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How To Replace a Slip-on Connector

Many devices use slip-on electrical connectors, as shown below. These connectors eliminate the need to solder a connection each time a part is removed or replaced. However, these connectors sometimes break off or become corroded and require replacement.

Caution: Please read our safety information before attempting any testing or repairs.

Caution: Always unplug or disconnect the power before working on electrical devices.

There are two basic types of slip-on connectors, those that must be soldered to the wire and those which can be crimped onto the wire.

The crimp-on connectors are faster and easier to install. They are a perfectly good alternative to soldered connectors although they are slightly more likely to come loose or make poor contact with the wire.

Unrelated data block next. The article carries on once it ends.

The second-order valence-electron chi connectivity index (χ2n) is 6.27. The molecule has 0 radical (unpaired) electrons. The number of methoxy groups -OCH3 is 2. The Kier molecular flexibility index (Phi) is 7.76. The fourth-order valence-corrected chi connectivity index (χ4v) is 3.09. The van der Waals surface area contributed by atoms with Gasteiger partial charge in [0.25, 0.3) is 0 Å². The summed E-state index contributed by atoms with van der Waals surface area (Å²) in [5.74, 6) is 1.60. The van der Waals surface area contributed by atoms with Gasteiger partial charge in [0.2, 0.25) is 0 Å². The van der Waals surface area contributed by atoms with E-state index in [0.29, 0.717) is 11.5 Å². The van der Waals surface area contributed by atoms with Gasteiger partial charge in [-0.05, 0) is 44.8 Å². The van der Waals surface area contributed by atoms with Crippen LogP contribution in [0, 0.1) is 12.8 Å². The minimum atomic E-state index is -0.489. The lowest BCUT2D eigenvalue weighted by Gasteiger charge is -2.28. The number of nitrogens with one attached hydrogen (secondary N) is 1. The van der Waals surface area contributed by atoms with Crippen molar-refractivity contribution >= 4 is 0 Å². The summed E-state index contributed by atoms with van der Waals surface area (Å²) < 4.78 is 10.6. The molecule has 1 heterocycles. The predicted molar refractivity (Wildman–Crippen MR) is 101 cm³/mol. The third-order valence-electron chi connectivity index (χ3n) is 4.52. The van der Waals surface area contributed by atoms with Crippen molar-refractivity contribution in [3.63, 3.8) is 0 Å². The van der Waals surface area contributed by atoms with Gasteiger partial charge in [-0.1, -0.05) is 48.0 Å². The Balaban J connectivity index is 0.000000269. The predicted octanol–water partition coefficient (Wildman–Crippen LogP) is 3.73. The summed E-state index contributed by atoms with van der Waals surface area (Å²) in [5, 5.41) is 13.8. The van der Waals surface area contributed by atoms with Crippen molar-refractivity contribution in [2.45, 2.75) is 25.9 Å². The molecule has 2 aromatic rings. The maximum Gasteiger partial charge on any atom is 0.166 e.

Soldered connectors have the best contact and rarely come loose. Soldering contacts requires the use of a soldering iron and take more time to install.

How To Install a Crimp-on Connector

To install a crimp-on connector, strip the wire coating off of the wire to expose about 1/4 inch of wire (if you are using a large connector, more than a 1/4 inch may be needed). If the wire is stranded, twist it to ensure that no stray strands protrude. Unstranded wire (solid core wire) should be soldered because crimping usually cannot assure a tight enough grip on the wire.

If the connector has a plastic cover, slip it onto the wire first. Next, insert the wire into the opening on the connector. With a pair of needle-nose pliers crimp one side of the metal housing, then crimp down the other side. Crimping both sides at the same time will probably result in a poor grip and allow the wire to come loose.

 

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